Human Trafficking Youth Ambassador Mckenna Pressley
Dec 28, 2018 11:00AM
By Emily Miranda
Making a Difference
Story by Emily Miranda
Photo by Kelli Avila
IT STARTED WITH her passion for human rights. Redwood high school student McKenna Pressley knew human trafficking existed, but she never truly understood the weight of the problem until two years ago. She had gone to Thailand on a short-term trip to work at an orphanage that housed children with HIV and AIDS, discovering the dark truth behind their infections. Many of the children were infected due to pasts in sex trafficking. Seeing the effects firsthand made it personal for her.
“It’s easy to think that somewhere in another country people are being exploited for money. But getting to know these beautiful, kind children with their backgrounds of being trafficked really changed my perspective,” she says. Pressley recalls how her initial conviction quickly evolved from, “This is an issue someone needs to do something about,” into “I need to do everything I can about
On her return from Thailand, Pressley dove into learning everything she could about the horrific truth of human trafficking and how to raise awareness. She learned how serious the issue was not only in other countries, but here in the United States. This spurred her to become a human trafficking youth ambassador and develop an organization at her high school called Live 2 Free to spread awareness on campus.
“Most of my peers think human trafficking happens in less developed countries, so they are typically surprised to learn how frequently it happens here in the United States, and even in Tulare County,” Pressley explains. She readily dialogs with other students, organizes volunteer events through Live 2 Free and gives presentations to educate others on warning signs to look for in victims.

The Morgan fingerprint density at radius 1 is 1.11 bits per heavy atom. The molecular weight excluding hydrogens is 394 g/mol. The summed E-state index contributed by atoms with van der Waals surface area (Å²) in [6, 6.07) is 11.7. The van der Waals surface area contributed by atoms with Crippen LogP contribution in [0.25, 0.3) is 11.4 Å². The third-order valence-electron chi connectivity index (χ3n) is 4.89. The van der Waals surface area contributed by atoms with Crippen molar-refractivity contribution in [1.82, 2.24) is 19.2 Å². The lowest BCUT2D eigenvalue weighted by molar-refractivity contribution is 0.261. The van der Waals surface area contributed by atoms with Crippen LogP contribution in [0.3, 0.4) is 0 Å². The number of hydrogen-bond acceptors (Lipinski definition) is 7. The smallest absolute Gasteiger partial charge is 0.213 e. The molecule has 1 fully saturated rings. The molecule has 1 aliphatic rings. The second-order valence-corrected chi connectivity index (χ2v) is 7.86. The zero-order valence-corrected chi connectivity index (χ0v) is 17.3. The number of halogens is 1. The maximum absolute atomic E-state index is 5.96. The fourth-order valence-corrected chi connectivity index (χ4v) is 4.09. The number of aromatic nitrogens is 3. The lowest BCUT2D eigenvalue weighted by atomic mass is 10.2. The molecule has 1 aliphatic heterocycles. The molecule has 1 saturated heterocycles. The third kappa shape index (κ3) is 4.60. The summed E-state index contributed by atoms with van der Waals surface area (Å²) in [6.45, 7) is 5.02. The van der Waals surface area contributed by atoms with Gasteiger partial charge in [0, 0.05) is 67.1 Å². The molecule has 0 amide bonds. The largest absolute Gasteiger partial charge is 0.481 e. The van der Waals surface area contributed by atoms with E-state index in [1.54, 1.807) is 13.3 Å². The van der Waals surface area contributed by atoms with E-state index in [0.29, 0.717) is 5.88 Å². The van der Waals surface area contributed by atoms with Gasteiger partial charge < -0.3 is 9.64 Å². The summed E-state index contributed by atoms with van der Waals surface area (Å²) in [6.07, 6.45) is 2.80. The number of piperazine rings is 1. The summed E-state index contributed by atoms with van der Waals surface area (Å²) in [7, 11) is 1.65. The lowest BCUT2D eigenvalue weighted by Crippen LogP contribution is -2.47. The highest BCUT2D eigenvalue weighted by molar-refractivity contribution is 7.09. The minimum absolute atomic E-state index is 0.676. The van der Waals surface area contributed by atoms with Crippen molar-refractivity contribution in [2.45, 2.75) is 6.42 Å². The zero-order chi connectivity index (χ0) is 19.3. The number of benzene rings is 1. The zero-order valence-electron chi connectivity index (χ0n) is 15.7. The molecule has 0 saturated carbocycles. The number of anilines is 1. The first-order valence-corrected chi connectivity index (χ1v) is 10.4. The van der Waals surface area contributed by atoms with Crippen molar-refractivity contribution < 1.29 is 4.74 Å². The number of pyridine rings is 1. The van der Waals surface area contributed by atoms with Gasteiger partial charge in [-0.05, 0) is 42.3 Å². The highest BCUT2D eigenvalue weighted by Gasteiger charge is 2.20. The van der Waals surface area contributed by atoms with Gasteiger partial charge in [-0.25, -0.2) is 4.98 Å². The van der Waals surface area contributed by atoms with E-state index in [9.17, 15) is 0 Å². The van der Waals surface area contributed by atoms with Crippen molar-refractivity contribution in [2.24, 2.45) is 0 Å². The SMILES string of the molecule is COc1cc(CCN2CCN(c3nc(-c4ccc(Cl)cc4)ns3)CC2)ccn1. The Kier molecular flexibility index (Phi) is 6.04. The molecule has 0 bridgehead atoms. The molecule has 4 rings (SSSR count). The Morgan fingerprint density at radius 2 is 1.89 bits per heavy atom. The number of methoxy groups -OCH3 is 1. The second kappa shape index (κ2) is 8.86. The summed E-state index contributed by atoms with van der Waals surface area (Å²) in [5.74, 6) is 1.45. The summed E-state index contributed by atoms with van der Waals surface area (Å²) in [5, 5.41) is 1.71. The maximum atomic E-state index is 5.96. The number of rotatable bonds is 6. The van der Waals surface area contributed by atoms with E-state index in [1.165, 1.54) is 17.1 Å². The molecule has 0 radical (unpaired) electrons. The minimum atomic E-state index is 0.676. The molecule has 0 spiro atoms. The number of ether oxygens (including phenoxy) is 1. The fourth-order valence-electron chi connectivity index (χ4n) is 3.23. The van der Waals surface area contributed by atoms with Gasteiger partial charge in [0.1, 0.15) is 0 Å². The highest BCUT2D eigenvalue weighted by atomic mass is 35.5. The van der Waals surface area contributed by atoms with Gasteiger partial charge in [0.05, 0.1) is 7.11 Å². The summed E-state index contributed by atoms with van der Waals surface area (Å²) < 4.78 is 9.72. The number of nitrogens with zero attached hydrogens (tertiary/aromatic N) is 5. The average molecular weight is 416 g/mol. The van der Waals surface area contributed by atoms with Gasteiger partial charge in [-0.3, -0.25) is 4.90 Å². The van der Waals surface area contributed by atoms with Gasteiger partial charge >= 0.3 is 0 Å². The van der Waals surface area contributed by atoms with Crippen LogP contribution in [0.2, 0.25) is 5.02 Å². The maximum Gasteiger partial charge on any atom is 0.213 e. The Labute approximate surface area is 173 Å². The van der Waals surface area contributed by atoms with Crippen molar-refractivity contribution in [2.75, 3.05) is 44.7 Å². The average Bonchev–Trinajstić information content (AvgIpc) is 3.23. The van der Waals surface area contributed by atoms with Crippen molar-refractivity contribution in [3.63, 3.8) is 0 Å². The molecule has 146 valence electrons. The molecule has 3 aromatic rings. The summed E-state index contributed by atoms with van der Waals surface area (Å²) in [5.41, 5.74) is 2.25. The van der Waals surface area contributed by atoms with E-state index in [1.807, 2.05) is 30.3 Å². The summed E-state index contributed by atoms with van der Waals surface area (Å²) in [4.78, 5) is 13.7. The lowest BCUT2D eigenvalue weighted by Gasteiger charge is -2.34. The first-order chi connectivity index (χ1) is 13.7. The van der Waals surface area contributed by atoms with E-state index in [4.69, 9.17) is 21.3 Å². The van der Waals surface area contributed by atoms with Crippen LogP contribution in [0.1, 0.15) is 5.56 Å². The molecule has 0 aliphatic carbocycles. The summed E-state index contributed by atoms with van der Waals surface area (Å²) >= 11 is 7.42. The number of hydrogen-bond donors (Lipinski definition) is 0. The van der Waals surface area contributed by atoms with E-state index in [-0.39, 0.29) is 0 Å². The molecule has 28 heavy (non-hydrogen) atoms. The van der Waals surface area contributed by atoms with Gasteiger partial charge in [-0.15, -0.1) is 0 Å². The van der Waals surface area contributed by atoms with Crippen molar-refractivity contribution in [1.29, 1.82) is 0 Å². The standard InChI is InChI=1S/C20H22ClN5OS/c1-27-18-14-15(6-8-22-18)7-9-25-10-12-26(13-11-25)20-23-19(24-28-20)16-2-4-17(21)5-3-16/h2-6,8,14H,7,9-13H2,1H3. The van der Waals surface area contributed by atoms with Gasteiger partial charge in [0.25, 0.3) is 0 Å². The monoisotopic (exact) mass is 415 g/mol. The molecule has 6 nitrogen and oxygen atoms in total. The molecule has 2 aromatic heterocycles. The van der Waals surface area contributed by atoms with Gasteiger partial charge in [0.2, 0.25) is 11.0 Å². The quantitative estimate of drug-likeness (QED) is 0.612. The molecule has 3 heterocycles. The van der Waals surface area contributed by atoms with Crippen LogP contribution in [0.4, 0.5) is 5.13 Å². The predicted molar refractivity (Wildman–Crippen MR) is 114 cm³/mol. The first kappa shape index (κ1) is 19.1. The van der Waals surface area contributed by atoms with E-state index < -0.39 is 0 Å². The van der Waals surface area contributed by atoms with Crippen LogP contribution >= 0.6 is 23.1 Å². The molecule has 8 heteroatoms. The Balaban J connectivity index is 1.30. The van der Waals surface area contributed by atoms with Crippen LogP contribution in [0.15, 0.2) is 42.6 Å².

If you suspect someone is being trafficked, the simplest and most anonymous way to report your suspicions is to contact a hotline. General signs can include abnormal personal behavior, declining mental health, tattoos that indicate ownership, unusual work hours and having multiple phones.
There are also resources for those at risk for being trafficked. Some people are more at risk than others, but Pressley warns that “everyone is at risk for being trafficked, especially adolescents between the age of 12 and 14 years old.”
A crucial resource for at-risk youth is education. This can be as easy as creating an open dialog on the issue of trafficking. Talking about the issue strengthens prevention by building up awareness.
“Another resource is kindness,” continues Pressley. “In many cases, traffickers lure their victims in by giving them ‘love’ and validation that they aren’t getting elsewhere. This enables the traffickers to manipulate their victims and maintain a hold over them. So, being kind and loving to others is one way to prevent human trafficking.”
Pressley advises that if you believe someone is at risk, contact Family Services of Tulare County, or call 911 if it is an emergency.
“Anyone can help stop human trafficking,” she says.
Her determination derives from her passionate love of humanity. “I love people too much to sit back and watch something like this happen,” she says. “Even though I can’t end this crime alone, it is a privilege to be able to participate in the advocacy against it.”
Her favorite part about being a human trafficking youth ambassador is the people she meets who, like herself, are striving to make a difference. “They are really inspiring, which gives me hope,” she ends. •
Family Services of Tulare County: (559) 741-7310
Visalia Rape Hotline: (559) 732-7273
National Human Trafficking Hotline: (888) 373-7888